Description of Top 3 Strategies

This strategy selects the top three performers from our core strategies, based on the most recent 3 month performance, and allocates one third to each of them.

Note that very often the strategy will invest in the more aggressive of our strategies, which might not be suitable for all investors. You can create your version of this strategy with our Portfolio Builder. Simply select the top 2, 3, or 4 strategies and assign equal weights to each or adjust your allocations for your risk level. You will need to manually review and update the top performers periodically.

Methodology & Assets

All of our current strategies are included in the algorithm.

Statistics of Top 3 Strategies (YTD)

What do these metrics mean? [Read More] [Hide]

TotalReturn:

'Total return is the amount of value an investor earns from a security over a specific period, typically one year, when all distributions are reinvested. Total return is expressed as a percentage of the amount invested. For example, a total return of 20% means the security increased by 20% of its original value due to a price increase, distribution of dividends (if a stock), coupons (if a bond) or capital gains (if a fund). Total return is a strong measure of an investment’s overall performance.'

Using this definition on our asset we see for example:
  • The total return, or increase in value over 5 years of Top 3 Strategies is 133.9%, which is greater, thus better compared to the benchmark SPY (64%) in the same period.
  • Compared with SPY (51.6%) in the period of the last 3 years, the total return, or increase in value of 71.6% is higher, thus better.

CAGR:

'The compound annual growth rate isn't a true return rate, but rather a representational figure. It is essentially a number that describes the rate at which an investment would have grown if it had grown the same rate every year and the profits were reinvested at the end of each year. In reality, this sort of performance is unlikely. However, CAGR can be used to smooth returns so that they may be more easily understood when compared to alternative investments.'

Applying this definition to our asset in some examples:
  • Looking at the compounded annual growth rate (CAGR) of 18.5% in the last 5 years of Top 3 Strategies, we see it is relatively larger, thus better in comparison to the benchmark SPY (10.4%)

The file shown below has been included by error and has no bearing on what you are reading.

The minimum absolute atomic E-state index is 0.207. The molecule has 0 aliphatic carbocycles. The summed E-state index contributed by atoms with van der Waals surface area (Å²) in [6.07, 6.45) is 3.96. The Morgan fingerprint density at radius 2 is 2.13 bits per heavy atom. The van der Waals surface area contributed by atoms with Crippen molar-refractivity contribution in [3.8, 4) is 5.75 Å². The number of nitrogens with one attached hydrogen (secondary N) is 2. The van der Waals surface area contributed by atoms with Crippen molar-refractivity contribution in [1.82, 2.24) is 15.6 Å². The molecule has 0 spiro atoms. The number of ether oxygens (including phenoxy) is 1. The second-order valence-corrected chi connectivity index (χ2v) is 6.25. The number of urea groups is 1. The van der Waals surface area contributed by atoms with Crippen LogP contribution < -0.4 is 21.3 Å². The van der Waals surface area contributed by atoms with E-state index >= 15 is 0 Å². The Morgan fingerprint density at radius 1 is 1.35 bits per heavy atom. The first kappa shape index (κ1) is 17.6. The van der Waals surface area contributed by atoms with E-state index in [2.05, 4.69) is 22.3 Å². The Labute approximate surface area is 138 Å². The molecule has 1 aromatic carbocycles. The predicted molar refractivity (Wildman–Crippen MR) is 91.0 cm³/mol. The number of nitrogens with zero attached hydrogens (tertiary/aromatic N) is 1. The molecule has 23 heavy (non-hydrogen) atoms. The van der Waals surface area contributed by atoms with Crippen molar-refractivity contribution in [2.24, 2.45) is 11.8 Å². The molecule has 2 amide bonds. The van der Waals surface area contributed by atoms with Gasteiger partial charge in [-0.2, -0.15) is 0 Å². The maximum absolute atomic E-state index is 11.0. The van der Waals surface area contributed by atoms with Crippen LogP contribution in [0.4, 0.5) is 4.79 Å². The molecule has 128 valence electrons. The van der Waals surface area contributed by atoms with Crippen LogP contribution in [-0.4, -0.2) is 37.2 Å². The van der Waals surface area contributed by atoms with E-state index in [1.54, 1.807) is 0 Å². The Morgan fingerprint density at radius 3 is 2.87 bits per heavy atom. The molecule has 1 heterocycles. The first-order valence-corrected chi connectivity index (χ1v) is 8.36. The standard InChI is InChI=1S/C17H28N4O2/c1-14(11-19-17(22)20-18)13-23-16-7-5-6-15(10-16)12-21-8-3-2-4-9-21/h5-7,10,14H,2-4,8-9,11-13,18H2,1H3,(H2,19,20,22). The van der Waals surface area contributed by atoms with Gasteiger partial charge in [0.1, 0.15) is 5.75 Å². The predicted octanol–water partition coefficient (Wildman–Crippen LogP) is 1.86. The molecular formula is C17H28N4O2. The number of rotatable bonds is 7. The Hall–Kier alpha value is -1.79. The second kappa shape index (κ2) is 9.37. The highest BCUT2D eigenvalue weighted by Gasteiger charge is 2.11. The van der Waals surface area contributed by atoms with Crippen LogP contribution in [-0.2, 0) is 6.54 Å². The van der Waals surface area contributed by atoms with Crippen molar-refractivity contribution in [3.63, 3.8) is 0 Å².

• Compared with SPY (14.9%) in the period of the last 3 years, the compounded annual growth rate (CAGR) of 19.7% is greater, thus better.

Volatility:

'Volatility is a rate at which the price of a security increases or decreases for a given set of returns. Volatility is measured by calculating the standard deviation of the annualized returns over a given period of time. It shows the range to which the price of a security may increase or decrease. Volatility measures the risk of a security. It is used in option pricing formula to gauge the fluctuations in the returns of the underlying assets. Volatility indicates the pricing behavior of the security and helps estimate the fluctuations that may happen in a short period of time.'

Using this definition on our asset we see for example:
  • The 30 days standard deviation over 5 years of Top 3 Strategies is 10.1%, which is lower, thus better compared to the benchmark SPY (13.4%) in the same period.
  • Compared with SPY (12.5%) in the period of the last 3 years, the volatility of 9.4% is lower, thus better.

DownVol:

'Risk measures typically quantify the downside risk, whereas the standard deviation (an example of a deviation risk measure) measures both the upside and downside risk. Specifically, downside risk in our definition is the semi-deviation, that is the standard deviation of all negative returns.'

Using this definition on our asset we see for example:
  • Looking at the downside volatility of 11.4% in the last 5 years of Top 3 Strategies, we see it is relatively lower, thus better in comparison to the benchmark SPY (14.6%)
  • During the last 3 years, the downside risk is 10.9%, which is smaller, thus better than the value of 14% from the benchmark.

Sharpe:

'The Sharpe ratio was developed by Nobel laureate William F. Sharpe, and is used to help investors understand the return of an investment compared to its risk. The ratio is the average return earned in excess of the risk-free rate per unit of volatility or total risk. Subtracting the risk-free rate from the mean return allows an investor to better isolate the profits associated with risk-taking activities. One intuition of this calculation is that a portfolio engaging in 'zero risk' investments, such as the purchase of U.S. Treasury bills (for which the expected return is the risk-free rate), has a Sharpe ratio of exactly zero. Generally, the greater the value of the Sharpe ratio, the more attractive the risk-adjusted return.'

Using this definition on our asset we see for example:
  • The risk / return profile (Sharpe) over 5 years of Top 3 Strategies is 1.59, which is greater, thus better compared to the benchmark SPY (0.59) in the same period.
  • Looking at ratio of return and volatility (Sharpe) in of 1.83 in the period of the last 3 years, we see it is relatively greater, thus better in comparison to SPY (1).